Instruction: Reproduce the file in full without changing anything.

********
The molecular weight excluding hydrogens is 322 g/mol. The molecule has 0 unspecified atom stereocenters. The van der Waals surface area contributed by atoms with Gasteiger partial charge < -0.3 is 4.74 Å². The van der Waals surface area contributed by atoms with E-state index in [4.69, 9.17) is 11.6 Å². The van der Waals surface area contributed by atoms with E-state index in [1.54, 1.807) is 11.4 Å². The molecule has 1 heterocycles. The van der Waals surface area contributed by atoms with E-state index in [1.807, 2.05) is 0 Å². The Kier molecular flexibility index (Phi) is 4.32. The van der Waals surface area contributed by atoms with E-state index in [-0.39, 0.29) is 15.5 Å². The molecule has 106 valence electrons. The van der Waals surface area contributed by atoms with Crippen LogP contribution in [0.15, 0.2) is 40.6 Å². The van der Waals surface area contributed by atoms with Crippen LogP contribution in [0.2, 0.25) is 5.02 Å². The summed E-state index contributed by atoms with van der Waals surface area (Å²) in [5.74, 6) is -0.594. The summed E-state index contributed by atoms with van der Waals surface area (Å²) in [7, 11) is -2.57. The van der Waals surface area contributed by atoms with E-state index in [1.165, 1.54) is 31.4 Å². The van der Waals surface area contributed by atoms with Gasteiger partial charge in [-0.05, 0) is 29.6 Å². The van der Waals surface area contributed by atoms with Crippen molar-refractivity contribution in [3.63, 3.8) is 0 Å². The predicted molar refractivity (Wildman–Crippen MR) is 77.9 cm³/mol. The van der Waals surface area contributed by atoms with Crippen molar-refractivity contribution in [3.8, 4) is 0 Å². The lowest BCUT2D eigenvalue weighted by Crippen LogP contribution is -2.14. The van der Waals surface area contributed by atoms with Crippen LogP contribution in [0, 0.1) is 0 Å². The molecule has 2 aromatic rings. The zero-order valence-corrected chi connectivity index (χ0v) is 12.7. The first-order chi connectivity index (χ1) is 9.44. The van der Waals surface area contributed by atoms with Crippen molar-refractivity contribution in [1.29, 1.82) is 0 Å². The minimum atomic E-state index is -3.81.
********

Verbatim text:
The molecular weight excluding hydrogens is 322 g/mol. The molecule has 0 unspecified atom stereocenters. The van der Waals surface area contributed by atoms with Gasteiger partial charge < -0.3 is 4.74 Å². The van der Waals surface area contributed by atoms with E-state index in [4.69, 9.17) is 11.6 Å². The van der Waals surface area contributed by atoms with E-state index in [1.54, 1.807) is 11.4 Å². The molecule has 1 heterocycles. The van der Waals surface area contributed by atoms with E-state index in [1.807, 2.05) is 0 Å². The Kier molecular flexibility index (Phi) is 4.32. The van der Waals surface area contributed by atoms with E-state index in [-0.39, 0.29) is 15.5 Å². The molecule has 106 valence electrons. The van der Waals surface area contributed by atoms with Crippen LogP contribution in [0.15, 0.2) is 40.6 Å². The van der Waals surface area contributed by atoms with Crippen LogP contribution in [0.2, 0.25) is 5.02 Å². The summed E-state index contributed by atoms with van der Waals surface area (Å²) in [5.74, 6) is -0.594. The summed E-state index contributed by atoms with van der Waals surface area (Å²) in [7, 11) is -2.57. The van der Waals surface area contributed by atoms with E-state index in [1.165, 1.54) is 31.4 Å². The van der Waals surface area contributed by atoms with Gasteiger partial charge in [-0.05, 0) is 29.6 Å². The van der Waals surface area contributed by atoms with Crippen molar-refractivity contribution in [3.63, 3.8) is 0 Å². The predicted molar refractivity (Wildman–Crippen MR) is 77.9 cm³/mol. The van der Waals surface area contributed by atoms with Crippen molar-refractivity contribution in [3.8, 4) is 0 Å². The lowest BCUT2D eigenvalue weighted by Crippen LogP contribution is -2.14. The van der Waals surface area contributed by atoms with Crippen LogP contribution in [0, 0.1) is 0 Å². The molecule has 2 aromatic rings. The zero-order valence-corrected chi connectivity index (χ0v) is 12.7. The first-order chi connectivity index (χ1) is 9.44. The van der Waals surface area contributed by atoms with Crippen molar-refractivity contribution in [1.29, 1.82) is 0 Å². The minimum atomic E-state index is -3.81.